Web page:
Below is my latest article on Seeking Alpha which you can access for free. There are already some interesting discussions in the comments section. Below is just a sample of the article because Seeking Alpha has the rights to it. The article are my general comments on the bailout of Bombardier by the government of Quebec.
- The Quebec government invested US$1 billion (CA$1.3) for 49.5% of Bombardier’s CSeries and 200m warrants for BBD.B.
- The government is not in for the money, but to solve a confidence crisis. The CSeries is not expected to deliver free cash flow until 2020.
- Bombardier’s CSeries is in a Catch-22. The CSeries program can’t survive without orders, and there’s won’t be orders unless the CSeries program survives.
- I’m disappointed in the deal. I wish the government had better represented the interest of the taxpayers.
- Bombardier is too big to fail in Quebec and Canada. It’s the heart of the aerospace industry.
Bombardier Inc. is primarily traded on the Toronto Stock Exchange under the tickers BBD.B and BBD.A. Class A has ten votes per share, and Class B has one vote per share. The Beaudoin-Bombardier family has 54.35% of all the voting rights. BBD.B is the most commonly traded ticker.
Note: Dollar amounts are in Canadian $ unless mentioned otherwise. The price of 1 USD in CAD as of October 31, 2015 is USD-CAD 1.3146.
This is not a valuation of Bombardier (BBD). I’m providing my general comments on the latest Bombardier bailout by the Quebec government. I was never a shareholder of the company, I’m “not a shareholder today”, and I don’t plan to invest in the company in the future. I used quotation marks because, as a Quebec taxpayer, I’m now indirectly a shareholder of Bombardier. Actually, I should clarify that the taxpayers are a shareholder in BBD’s CSeries program, not the parent company. If you don’t read the media report carefully, it might lead to the conclusion that the Quebec government is a shareholder in Bombardier, which they are not. Like many others, I woke up on Thursday morning as an indirect shareholder in the now-infamous CSeries program that’s sinking the company.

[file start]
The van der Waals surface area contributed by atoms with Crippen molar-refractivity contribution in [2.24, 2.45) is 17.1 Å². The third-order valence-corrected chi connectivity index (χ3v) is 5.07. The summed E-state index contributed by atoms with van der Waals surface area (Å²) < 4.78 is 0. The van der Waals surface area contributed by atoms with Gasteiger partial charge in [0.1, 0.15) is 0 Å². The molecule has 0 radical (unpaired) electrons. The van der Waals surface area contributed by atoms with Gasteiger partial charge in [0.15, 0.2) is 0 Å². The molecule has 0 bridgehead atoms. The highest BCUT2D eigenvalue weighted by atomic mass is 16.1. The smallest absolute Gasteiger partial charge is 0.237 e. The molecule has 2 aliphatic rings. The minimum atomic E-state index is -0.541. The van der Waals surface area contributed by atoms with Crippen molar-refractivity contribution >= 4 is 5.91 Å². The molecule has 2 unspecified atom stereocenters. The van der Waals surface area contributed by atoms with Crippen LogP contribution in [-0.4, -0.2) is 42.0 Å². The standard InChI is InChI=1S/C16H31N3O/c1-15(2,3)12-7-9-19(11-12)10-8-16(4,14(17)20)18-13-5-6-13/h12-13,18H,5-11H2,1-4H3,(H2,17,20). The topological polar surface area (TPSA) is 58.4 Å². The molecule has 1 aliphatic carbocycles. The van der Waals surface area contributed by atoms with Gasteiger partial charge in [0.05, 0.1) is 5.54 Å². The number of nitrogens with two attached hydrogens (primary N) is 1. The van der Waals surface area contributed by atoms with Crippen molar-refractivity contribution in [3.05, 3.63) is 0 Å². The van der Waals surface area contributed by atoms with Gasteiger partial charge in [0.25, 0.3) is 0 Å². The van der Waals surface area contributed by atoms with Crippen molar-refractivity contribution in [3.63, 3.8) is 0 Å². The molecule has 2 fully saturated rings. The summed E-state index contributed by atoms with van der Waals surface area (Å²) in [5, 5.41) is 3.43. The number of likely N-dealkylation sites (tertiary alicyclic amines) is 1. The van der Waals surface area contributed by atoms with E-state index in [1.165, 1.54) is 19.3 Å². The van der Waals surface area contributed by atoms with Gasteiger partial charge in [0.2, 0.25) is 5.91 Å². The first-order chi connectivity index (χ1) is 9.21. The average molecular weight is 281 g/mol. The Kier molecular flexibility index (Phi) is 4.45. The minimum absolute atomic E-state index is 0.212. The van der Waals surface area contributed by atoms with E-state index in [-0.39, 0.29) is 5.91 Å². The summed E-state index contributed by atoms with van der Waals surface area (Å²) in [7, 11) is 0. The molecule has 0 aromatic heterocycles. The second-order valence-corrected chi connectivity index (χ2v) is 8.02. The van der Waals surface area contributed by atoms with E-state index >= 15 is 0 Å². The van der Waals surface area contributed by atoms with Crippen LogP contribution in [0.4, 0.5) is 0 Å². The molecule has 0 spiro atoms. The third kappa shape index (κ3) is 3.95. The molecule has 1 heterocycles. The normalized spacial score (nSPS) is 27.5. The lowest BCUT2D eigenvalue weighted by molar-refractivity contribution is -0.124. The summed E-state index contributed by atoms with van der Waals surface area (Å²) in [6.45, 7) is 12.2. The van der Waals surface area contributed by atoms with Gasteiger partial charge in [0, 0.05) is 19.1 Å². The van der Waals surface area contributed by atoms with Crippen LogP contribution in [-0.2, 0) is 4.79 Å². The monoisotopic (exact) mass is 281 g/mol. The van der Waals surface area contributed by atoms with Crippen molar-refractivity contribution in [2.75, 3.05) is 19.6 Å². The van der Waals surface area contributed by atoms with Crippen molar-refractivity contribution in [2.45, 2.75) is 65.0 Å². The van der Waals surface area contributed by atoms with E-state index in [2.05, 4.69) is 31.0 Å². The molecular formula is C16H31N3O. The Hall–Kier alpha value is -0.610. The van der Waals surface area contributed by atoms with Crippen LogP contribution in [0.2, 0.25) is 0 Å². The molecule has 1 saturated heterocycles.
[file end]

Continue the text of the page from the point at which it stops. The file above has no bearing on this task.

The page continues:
This leads to many questions. What’s the upside for the taxpayers? What are the risks? Why would the government get involved? Plus, the timing of the investment was a little insulting. It came a day after a one-day strike in the public sector to protest the government’s austerity budget, after cuts in the education and health sector. Without getting sidetracked, the government’s rationale for investing in Bombardier is that the cost of not investing is greater. Well, this rationale also applies to education. The cost of not investing in education is higher than not investing.
Let’s find out what my dear provincial government got me involved.